In fact, the ICO is just restating their position that they published in their “Guidance on the use of cookies and similar technologies.”  But this time with a more menacing threat of enforcement. 

Needful things

This mandate will not be without pain for UK publishers.  

According to Sourcepoint, the privacy platform, “some UK sites have already started testing the impact of adding a “Reject All” button. Based on these tests, websites can expect to see a “Reject All” rate of between 15-30%” 

The ICO’s previously stated priority in this area, as laid out in their ICO25 paper, has been on the adtech industry to get their house in order when it comes to transparency, fairness and correct legal basis to process an individual’s data in the digital market, and in particular within Real Time Bidding (RTB).  Since 2018, the ICO has called for industry input multiple times, produced reports, published updates to reports, complained about the complexity of the issue and ultimately done absolutely nothing.  

So is this new initiative any different?  

Why no

Whether another paper tiger or a genuine danger, there is a threat of enforcement action against bad actors. “If we don’t see improvements, the ICO will be taking enforcement action to protect people’s data protection rights, particularly where design practices lead to risks or harms for people at risk of vulnerability.”

Many European Data Protection Authorities have already made publishers the target of their investigations.  French publishers have received threatening letters, search warrants and had fines levied.  Last year, Le Figaro was fined €50,000 after its website was discovered to be installing third-party advertising cookies without the users’ consent.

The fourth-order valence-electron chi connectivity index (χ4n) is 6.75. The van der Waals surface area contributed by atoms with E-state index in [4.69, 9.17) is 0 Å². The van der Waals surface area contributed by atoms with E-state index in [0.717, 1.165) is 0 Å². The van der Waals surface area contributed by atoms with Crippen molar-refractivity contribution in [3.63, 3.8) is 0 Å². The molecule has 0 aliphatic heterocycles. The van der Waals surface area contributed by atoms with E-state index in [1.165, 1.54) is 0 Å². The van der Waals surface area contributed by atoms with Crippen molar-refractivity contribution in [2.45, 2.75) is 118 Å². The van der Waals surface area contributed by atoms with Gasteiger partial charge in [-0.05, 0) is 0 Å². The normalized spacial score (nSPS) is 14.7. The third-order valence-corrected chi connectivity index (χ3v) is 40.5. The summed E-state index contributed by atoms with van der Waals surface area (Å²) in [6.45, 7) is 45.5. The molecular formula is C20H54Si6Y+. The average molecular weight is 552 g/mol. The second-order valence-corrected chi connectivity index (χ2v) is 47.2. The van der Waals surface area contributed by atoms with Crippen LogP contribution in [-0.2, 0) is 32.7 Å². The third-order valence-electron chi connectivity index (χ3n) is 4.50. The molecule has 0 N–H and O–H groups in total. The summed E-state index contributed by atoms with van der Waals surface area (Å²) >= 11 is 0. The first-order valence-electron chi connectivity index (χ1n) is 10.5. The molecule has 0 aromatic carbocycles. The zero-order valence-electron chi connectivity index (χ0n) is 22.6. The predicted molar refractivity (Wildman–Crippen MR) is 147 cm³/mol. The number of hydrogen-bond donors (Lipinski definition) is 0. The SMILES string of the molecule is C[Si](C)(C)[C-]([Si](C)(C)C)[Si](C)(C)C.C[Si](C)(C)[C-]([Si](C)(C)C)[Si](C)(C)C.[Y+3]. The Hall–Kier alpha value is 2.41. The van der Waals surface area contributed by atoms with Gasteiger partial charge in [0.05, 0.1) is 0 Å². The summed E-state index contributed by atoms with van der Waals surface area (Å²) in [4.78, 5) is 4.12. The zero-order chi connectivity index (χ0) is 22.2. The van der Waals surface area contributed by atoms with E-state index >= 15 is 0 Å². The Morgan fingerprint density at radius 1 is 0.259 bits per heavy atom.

The ICO might now have finally understood that the easiest way to gain some sort of control of the RTB system is to focus on the fountainhead – the publishers.  Rather than trying to marshall the diverse and complex RTB ecosystem, get the sources to take better care of their data.  There is much work to do, but by getting publishers to actually care about how the data is collected, recorded, stored and distributed is, finally, a start. 

As far as next steps, I would imagine the IAB UK will be stepping in on behalf of publishers to try and find a middle ground with the ICO.  In Germany, the IAB EU and German publishers collaborated with regional German DPAs to create an acceptable substitute, which involved presenting a ‘Consent or Pay’ notification. This notification offers users the option to either view the website with advertisements while granting consent or pay a subscription fee to access content ad-free. As of today, more than 80% of news. websites in Germany have implemented the Consent or Pay approach.

Without doubt, if the ICO does act against publishers they will go for the big names.  There is the rumour of a list of high profile targets (top 100 UK publishers) already drawn up.  Large UK publishers would be crazy not to double-check their setups.  The ICO has been inconsistent and ineffective at best, but the way that some publishers have wilfully chosen or haphazardly ignored both the letter and the spirit of the regulation would make them lambs to the slaughter.

They can’t say they haven’t been warned.